Identified on the 1887 and the 1910 maps of Durham County as the A. Copley and A. R. Copley residence, this tri-gable I-house with simple Italianate and Greek Revival decoration has been beautifully restored by Phillip Latta who purchased it in 1976. Built over a fieldstone foundation, the house is weatherboarded, bracketed by single-shouldered end chimneys with corbelled caps, and has a nearly full facade hip-roofed front porch. An elaborate entry has two paneled double-leaf doors topped by a two-light transom and a pedimented surround; the outermost pair is half glazed and opens outside while the innermost pair is solid wood and opens inside. Four-over-four windows with round-arched tops and pedimented surrounds are placed regularly around the dwelling and on a small one-story rear ell that is contemporary with the main block. Latta has enclosed a shed porch, and added a kitchen ell and a screened porch topped with a balustrade.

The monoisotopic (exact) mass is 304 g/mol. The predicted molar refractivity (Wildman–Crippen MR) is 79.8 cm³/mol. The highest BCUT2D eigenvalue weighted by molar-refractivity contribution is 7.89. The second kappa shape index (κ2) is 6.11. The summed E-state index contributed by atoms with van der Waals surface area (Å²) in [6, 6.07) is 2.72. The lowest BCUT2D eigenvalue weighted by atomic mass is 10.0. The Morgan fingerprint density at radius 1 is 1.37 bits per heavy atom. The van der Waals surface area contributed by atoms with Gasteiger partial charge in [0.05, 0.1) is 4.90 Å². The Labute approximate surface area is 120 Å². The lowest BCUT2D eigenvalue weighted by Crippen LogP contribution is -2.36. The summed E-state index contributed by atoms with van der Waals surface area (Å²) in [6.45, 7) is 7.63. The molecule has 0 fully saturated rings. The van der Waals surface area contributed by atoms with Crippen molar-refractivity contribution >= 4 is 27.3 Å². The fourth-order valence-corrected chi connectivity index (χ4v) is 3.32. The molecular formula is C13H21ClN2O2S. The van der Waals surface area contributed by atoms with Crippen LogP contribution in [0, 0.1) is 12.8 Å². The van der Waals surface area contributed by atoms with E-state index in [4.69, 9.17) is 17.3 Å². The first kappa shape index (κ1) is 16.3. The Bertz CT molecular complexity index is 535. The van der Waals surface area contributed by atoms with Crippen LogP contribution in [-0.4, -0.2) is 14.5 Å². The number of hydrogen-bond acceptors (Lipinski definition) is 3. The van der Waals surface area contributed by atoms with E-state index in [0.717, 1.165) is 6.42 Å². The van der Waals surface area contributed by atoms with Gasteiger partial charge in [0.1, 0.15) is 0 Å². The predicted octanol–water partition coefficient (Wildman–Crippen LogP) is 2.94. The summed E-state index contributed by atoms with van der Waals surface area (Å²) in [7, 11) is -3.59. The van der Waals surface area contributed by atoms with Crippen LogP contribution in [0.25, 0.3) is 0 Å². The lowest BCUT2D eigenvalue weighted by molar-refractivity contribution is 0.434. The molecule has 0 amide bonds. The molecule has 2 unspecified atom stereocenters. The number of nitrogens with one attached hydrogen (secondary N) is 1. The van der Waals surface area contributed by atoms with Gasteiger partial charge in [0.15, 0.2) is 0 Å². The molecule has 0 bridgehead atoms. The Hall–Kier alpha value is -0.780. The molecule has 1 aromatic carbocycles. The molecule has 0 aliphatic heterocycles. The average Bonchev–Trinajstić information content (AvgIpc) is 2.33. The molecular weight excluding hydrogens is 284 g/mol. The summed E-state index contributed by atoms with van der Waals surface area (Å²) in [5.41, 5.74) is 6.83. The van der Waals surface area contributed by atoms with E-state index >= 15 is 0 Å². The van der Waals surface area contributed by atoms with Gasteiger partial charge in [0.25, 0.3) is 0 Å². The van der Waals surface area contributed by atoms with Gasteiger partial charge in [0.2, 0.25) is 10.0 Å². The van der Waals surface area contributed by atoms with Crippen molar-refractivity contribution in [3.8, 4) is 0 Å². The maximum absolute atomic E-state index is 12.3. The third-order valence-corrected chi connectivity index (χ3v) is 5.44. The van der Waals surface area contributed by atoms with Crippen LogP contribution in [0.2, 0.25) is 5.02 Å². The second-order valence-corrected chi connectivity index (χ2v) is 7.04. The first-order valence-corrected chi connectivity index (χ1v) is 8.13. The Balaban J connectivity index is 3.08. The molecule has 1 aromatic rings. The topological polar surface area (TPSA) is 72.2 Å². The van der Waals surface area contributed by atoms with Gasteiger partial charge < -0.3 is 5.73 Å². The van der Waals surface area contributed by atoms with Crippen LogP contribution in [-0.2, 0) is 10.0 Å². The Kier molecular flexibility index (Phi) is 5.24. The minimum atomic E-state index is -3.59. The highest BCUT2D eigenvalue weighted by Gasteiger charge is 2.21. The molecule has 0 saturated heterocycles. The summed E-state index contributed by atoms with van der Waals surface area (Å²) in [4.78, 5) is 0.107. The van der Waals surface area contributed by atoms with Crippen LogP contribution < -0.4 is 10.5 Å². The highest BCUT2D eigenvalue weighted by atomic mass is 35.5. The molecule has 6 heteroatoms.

On the interior, Greek Revival, post and lintel mantels and four-panel doors remain, and wide board paneling and flooring have been preserved. A graceful staircase with an Italianate octagonal newel and turned balusters rises from the center hall through a landing to the second floor.
A large number of log and frame outbuildings are grouped around the house. These structures include a mule barn, various storehouses, a corncrib, a smokehouse, a pack house, and numerous tobacco barns and sheds. Near the southern edge of the property, a tenant house was constructed in the early twentieth century to replace a similar one that had burned.